As far as DIY cryogenics are concerned, dry ice is easy mode. You can get frozen carbon dioxide at WalMart, or from a nozzle that screws onto a CO2 tank. It’s all very ordinary, and not really special at all. Want to know what’s cool? Making liquid nitrogen at home.
[imsmooth] is getting his nitrogen from a standard tank, sending the gas through a CO2 and H2O scrubber, compressing it, putting the compressed gas in an ice bath, and slowly diffusing the compressed, cooled gas into a vacuum reservoir. When the cold compressed gas is released into the reservoir, Boyle’s law happens and liquid nitrogen condenses in a flask.
As far as materials and equipment are concerned, [imsmooth] is using a PVC tower filled with zeolite to filter out the CO2 and H2O, a SCUBA compressor (no oil), and an almost absurd amount of stainless steel tubing for the precooler and regenerative cooling tower. Except for a few expensive valves, dewar, and the SCUBA compressor, it’s all stuff you could easily scrounge up from the usual home improvement stores.
[imsmooth] is producing about 350cc/hr of liquid nitrogen, or more than enough for anyone who isn’t running an industrial process in their garage. Check out the video of the build below.
Continue reading “Homemade Liquid Nitrogen”
If this is meant for a model rocket it must be the biggest we’ve ever seen. [Scott] and [Trevor] took on the task of building a rocket attitude control system after reading about some research on the topic. But that researcher only tested the theories using simulations so they set out to build their own. The prototype above has a tank of compressed Nitrogen which can hold up to 3000 PSI. You can begin to understand why this needs to be used with a big rocket. The pressurized gas is connected through a regulator to four valves which feed nozzles around the circumference of the fuselage. An Arduino takes readings from a gyroscope and actuates the gas valves via a relay board.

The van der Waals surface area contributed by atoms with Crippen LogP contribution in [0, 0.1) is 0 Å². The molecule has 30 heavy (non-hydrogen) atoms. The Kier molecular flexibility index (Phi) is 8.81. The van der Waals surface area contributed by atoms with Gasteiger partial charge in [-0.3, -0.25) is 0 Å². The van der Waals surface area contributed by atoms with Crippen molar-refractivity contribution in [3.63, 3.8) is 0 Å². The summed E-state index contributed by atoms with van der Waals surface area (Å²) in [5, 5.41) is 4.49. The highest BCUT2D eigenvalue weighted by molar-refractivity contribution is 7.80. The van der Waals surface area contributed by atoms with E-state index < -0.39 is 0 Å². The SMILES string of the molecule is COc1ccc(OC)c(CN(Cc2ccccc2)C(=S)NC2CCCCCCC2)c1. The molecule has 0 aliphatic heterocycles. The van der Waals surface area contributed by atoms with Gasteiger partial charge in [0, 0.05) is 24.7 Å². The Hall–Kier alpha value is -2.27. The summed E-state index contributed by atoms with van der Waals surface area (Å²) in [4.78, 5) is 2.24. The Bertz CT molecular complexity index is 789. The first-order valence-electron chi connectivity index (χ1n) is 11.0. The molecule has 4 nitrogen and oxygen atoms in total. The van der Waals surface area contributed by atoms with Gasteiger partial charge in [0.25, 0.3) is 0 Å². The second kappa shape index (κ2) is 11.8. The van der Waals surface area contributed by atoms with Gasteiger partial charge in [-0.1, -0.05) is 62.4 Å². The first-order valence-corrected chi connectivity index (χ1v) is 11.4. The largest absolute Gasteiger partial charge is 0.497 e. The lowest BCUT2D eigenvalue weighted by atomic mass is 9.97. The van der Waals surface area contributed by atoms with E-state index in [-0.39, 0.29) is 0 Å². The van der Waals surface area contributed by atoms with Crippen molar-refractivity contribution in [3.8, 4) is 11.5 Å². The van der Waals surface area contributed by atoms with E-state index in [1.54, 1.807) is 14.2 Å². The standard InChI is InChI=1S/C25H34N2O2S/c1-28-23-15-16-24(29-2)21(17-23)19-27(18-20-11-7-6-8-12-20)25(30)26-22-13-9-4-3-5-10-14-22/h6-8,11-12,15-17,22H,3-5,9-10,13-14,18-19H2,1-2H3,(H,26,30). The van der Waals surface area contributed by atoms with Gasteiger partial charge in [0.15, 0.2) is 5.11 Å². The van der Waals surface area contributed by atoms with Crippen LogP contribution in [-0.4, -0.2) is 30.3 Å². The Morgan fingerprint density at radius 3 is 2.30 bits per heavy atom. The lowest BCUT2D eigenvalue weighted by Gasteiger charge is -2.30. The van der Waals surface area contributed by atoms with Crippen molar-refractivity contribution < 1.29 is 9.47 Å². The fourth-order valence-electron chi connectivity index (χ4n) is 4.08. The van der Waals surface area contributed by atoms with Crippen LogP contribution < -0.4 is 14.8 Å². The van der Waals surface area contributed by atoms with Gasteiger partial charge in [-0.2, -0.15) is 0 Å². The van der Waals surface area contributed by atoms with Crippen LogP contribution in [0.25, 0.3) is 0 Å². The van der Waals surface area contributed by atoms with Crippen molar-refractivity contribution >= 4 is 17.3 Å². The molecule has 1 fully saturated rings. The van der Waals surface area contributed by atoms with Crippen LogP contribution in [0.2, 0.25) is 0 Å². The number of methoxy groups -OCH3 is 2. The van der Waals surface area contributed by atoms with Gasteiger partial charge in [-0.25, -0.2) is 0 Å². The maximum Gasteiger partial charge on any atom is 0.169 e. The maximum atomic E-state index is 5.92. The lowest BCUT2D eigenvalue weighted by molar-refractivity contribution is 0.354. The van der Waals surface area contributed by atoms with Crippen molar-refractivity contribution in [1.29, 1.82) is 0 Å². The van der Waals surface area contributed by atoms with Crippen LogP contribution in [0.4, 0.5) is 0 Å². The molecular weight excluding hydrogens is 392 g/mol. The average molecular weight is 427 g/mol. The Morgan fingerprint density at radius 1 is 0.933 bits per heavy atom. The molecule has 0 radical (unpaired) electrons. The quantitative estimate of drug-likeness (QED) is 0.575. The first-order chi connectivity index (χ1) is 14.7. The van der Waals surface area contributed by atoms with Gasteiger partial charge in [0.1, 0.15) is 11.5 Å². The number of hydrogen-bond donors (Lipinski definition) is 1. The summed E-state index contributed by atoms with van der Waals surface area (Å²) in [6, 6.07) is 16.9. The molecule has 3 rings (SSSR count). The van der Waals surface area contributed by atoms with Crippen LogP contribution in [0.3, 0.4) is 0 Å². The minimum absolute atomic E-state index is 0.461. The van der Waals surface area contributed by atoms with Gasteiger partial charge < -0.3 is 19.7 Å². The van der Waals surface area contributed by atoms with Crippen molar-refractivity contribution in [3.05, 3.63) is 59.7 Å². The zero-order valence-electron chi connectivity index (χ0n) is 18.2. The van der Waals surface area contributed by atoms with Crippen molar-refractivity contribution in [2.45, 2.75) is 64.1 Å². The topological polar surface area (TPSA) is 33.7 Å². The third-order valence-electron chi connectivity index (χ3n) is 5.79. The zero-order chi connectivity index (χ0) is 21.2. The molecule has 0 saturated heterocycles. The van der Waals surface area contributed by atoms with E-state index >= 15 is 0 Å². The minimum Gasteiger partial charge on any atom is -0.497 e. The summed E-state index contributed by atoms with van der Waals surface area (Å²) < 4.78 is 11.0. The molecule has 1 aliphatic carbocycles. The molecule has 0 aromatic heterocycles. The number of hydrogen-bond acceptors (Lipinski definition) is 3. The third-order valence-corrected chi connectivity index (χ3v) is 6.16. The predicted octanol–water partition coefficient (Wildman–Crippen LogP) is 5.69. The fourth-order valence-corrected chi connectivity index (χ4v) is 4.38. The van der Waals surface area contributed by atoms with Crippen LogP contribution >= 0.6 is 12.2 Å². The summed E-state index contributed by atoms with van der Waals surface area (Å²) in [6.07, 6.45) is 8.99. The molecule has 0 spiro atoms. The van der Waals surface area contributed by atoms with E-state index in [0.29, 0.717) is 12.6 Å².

You can check out the test rig in the video after the break. The prototype is suspended horizontally from a wire and its orientation held at one position by the system. There’s also a paper (PDF) if you’re interested in the equations that went into the stabilization control. This system would have been right at home on that huge sugar rocket we saw back in October.
Continue reading “Attitude control for a really big rocket”
If you’ve got some time to scour eBay and $500 sitting around you can build your own liquid nitrogen plant. [Ben Krasnow] figured it all out for you and estimates he can produce a liter of the stuff for around $1.15. The process depends on a membrane to separate nitrogen from the other materials in the air around us and a cryocooler to get the gas cold enough to condense into a liquid. Other than atmospheric air, you need to pump in electricity. About 9.6 kWh per liter… yikes! Is your human hair solar panel up to that?
Anyway, once you’re up and running you can make yourself some ice cream or possibly save the world from oily destruction.